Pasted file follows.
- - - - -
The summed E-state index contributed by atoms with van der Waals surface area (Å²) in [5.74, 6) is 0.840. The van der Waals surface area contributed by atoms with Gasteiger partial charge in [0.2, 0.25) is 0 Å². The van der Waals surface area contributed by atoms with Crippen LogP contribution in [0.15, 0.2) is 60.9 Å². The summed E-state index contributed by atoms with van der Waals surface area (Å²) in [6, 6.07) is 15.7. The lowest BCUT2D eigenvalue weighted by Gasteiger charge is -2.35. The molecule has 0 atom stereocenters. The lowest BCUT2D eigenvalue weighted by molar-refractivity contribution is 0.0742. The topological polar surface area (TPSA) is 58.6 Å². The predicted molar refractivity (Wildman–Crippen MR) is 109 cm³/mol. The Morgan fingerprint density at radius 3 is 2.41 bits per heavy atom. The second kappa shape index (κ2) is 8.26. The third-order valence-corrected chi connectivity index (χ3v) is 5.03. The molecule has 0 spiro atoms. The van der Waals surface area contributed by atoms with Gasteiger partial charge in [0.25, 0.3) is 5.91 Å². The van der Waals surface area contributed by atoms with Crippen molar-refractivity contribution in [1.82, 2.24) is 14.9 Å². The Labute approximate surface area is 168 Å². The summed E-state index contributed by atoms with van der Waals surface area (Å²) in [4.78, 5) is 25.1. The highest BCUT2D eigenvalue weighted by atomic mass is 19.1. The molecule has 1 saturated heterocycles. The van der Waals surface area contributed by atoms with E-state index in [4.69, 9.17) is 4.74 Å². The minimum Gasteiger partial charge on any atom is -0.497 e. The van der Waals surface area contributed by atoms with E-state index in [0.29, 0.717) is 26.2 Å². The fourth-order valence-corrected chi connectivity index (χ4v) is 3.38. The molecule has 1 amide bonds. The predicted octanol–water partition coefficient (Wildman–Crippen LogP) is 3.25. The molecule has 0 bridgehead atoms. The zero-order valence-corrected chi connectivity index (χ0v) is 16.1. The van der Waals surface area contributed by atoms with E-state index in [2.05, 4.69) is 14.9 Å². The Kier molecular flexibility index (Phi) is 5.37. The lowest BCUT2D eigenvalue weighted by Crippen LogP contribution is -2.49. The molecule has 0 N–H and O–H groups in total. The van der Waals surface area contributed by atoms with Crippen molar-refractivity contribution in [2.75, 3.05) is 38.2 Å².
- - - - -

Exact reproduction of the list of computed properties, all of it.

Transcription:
The summed E-state index contributed by atoms with van der Waals surface area (Å²) in [5.74, 6) is 0.840. The van der Waals surface area contributed by atoms with Gasteiger partial charge in [0.2, 0.25) is 0 Å². The van der Waals surface area contributed by atoms with Crippen LogP contribution in [0.15, 0.2) is 60.9 Å². The summed E-state index contributed by atoms with van der Waals surface area (Å²) in [6, 6.07) is 15.7. The lowest BCUT2D eigenvalue weighted by Gasteiger charge is -2.35. The molecule has 0 atom stereocenters. The lowest BCUT2D eigenvalue weighted by molar-refractivity contribution is 0.0742. The topological polar surface area (TPSA) is 58.6 Å². The predicted molar refractivity (Wildman–Crippen MR) is 109 cm³/mol. The Morgan fingerprint density at radius 3 is 2.41 bits per heavy atom. The second kappa shape index (κ2) is 8.26. The third-order valence-corrected chi connectivity index (χ3v) is 5.03. The molecule has 0 spiro atoms. The van der Waals surface area contributed by atoms with Gasteiger partial charge in [0.25, 0.3) is 5.91 Å². The van der Waals surface area contributed by atoms with Crippen molar-refractivity contribution in [1.82, 2.24) is 14.9 Å². The Labute approximate surface area is 168 Å². The summed E-state index contributed by atoms with van der Waals surface area (Å²) in [4.78, 5) is 25.1. The highest BCUT2D eigenvalue weighted by atomic mass is 19.1. The molecule has 1 saturated heterocycles. The van der Waals surface area contributed by atoms with E-state index in [4.69, 9.17) is 4.74 Å². The minimum Gasteiger partial charge on any atom is -0.497 e. The van der Waals surface area contributed by atoms with E-state index in [0.29, 0.717) is 26.2 Å². The fourth-order valence-corrected chi connectivity index (χ4v) is 3.38. The molecule has 1 amide bonds. The predicted octanol–water partition coefficient (Wildman–Crippen LogP) is 3.25. The molecule has 0 bridgehead atoms. The zero-order valence-corrected chi connectivity index (χ0v) is 16.1. The van der Waals surface area contributed by atoms with E-state index in [2.05, 4.69) is 14.9 Å². The Kier molecular flexibility index (Phi) is 5.37. The lowest BCUT2D eigenvalue weighted by Crippen LogP contribution is -2.49. The molecule has 0 N–H and O–H groups in total. The van der Waals surface area contributed by atoms with Crippen molar-refractivity contribution in [2.75, 3.05) is 38.2 Å².